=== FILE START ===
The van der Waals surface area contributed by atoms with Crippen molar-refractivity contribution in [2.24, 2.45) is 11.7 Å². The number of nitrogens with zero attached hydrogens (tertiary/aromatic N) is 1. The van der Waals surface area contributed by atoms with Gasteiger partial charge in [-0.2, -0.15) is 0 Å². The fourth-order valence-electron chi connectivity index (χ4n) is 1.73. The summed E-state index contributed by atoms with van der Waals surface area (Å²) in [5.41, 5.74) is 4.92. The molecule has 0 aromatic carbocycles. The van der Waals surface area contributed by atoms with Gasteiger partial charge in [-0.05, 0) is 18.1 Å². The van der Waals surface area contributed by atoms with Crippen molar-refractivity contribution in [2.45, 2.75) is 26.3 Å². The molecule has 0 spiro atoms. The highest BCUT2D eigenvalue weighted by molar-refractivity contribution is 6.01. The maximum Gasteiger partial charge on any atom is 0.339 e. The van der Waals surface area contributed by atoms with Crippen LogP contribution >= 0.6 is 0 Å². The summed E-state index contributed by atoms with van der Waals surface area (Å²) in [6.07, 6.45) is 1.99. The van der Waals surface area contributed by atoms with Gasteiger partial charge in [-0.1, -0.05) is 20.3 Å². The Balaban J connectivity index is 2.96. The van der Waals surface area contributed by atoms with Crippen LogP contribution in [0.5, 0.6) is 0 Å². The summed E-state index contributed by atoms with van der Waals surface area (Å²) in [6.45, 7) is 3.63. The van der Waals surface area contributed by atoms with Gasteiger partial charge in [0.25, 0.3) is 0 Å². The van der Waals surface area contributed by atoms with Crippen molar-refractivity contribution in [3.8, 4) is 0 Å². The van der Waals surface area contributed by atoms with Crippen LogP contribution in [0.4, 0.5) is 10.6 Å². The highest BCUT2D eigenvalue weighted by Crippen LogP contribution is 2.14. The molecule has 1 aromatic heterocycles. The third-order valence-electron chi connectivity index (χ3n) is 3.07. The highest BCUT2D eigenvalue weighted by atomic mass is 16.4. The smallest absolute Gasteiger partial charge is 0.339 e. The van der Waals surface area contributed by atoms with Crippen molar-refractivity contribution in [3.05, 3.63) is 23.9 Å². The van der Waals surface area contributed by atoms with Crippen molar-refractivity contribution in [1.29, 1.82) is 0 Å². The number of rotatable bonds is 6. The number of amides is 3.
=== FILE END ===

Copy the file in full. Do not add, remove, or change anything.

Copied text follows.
The van der Waals surface area contributed by atoms with Crippen molar-refractivity contribution in [2.24, 2.45) is 11.7 Å². The number of nitrogens with zero attached hydrogens (tertiary/aromatic N) is 1. The van der Waals surface area contributed by atoms with Gasteiger partial charge in [-0.2, -0.15) is 0 Å². The fourth-order valence-electron chi connectivity index (χ4n) is 1.73. The summed E-state index contributed by atoms with van der Waals surface area (Å²) in [5.41, 5.74) is 4.92. The molecule has 0 aromatic carbocycles. The van der Waals surface area contributed by atoms with Gasteiger partial charge in [-0.05, 0) is 18.1 Å². The van der Waals surface area contributed by atoms with Crippen molar-refractivity contribution in [2.45, 2.75) is 26.3 Å². The molecule has 0 spiro atoms. The highest BCUT2D eigenvalue weighted by molar-refractivity contribution is 6.01. The maximum Gasteiger partial charge on any atom is 0.339 e. The van der Waals surface area contributed by atoms with Crippen LogP contribution >= 0.6 is 0 Å². The summed E-state index contributed by atoms with van der Waals surface area (Å²) in [6.07, 6.45) is 1.99. The van der Waals surface area contributed by atoms with Gasteiger partial charge in [-0.1, -0.05) is 20.3 Å². The Balaban J connectivity index is 2.96. The van der Waals surface area contributed by atoms with Crippen LogP contribution in [0.5, 0.6) is 0 Å². The summed E-state index contributed by atoms with van der Waals surface area (Å²) in [6.45, 7) is 3.63. The van der Waals surface area contributed by atoms with Gasteiger partial charge in [0.25, 0.3) is 0 Å². The van der Waals surface area contributed by atoms with Crippen molar-refractivity contribution in [3.8, 4) is 0 Å². The van der Waals surface area contributed by atoms with Crippen LogP contribution in [0.4, 0.5) is 10.6 Å². The highest BCUT2D eigenvalue weighted by Crippen LogP contribution is 2.14. The molecule has 1 aromatic heterocycles. The third-order valence-electron chi connectivity index (χ3n) is 3.07. The highest BCUT2D eigenvalue weighted by atomic mass is 16.4. The smallest absolute Gasteiger partial charge is 0.339 e. The van der Waals surface area contributed by atoms with Crippen molar-refractivity contribution in [3.05, 3.63) is 23.9 Å². The van der Waals surface area contributed by atoms with Crippen molar-refractivity contribution in [1.29, 1.82) is 0 Å². The number of rotatable bonds is 6. The number of amides is 3.